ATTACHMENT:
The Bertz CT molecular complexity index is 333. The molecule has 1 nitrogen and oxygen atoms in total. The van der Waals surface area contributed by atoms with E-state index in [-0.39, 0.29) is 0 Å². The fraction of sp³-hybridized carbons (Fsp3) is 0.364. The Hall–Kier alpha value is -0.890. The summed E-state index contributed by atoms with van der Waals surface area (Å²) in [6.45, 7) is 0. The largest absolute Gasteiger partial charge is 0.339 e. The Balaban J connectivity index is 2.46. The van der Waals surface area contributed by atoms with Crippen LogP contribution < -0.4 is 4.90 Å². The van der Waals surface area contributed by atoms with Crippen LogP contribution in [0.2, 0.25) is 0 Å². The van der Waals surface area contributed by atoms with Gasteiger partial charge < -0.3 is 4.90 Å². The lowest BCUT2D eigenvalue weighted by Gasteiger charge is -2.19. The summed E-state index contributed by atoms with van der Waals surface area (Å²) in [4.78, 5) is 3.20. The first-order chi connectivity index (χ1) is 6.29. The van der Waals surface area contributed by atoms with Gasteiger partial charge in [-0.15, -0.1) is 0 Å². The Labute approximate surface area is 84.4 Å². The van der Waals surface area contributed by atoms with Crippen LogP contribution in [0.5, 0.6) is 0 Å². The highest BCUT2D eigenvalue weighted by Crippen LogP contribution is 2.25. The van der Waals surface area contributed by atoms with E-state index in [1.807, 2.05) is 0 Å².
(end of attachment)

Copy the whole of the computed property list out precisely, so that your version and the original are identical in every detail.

The Bertz CT molecular complexity index is 333. The molecule has 1 nitrogen and oxygen atoms in total. The van der Waals surface area contributed by atoms with E-state index in [-0.39, 0.29) is 0 Å². The fraction of sp³-hybridized carbons (Fsp3) is 0.364. The Hall–Kier alpha value is -0.890. The summed E-state index contributed by atoms with van der Waals surface area (Å²) in [6.45, 7) is 0. The largest absolute Gasteiger partial charge is 0.339 e. The Balaban J connectivity index is 2.46. The van der Waals surface area contributed by atoms with Crippen LogP contribution < -0.4 is 4.90 Å². The van der Waals surface area contributed by atoms with Crippen LogP contribution in [0.2, 0.25) is 0 Å². The van der Waals surface area contributed by atoms with Gasteiger partial charge < -0.3 is 4.90 Å². The lowest BCUT2D eigenvalue weighted by Gasteiger charge is -2.19. The summed E-state index contributed by atoms with van der Waals surface area (Å²) in [4.78, 5) is 3.20. The first-order chi connectivity index (χ1) is 6.29. The van der Waals surface area contributed by atoms with Gasteiger partial charge in [-0.15, -0.1) is 0 Å². The Labute approximate surface area is 84.4 Å². The van der Waals surface area contributed by atoms with Crippen LogP contribution in [0.5, 0.6) is 0 Å². The highest BCUT2D eigenvalue weighted by Crippen LogP contribution is 2.25. The van der Waals surface area contributed by atoms with E-state index in [1.807, 2.05) is 0 Å².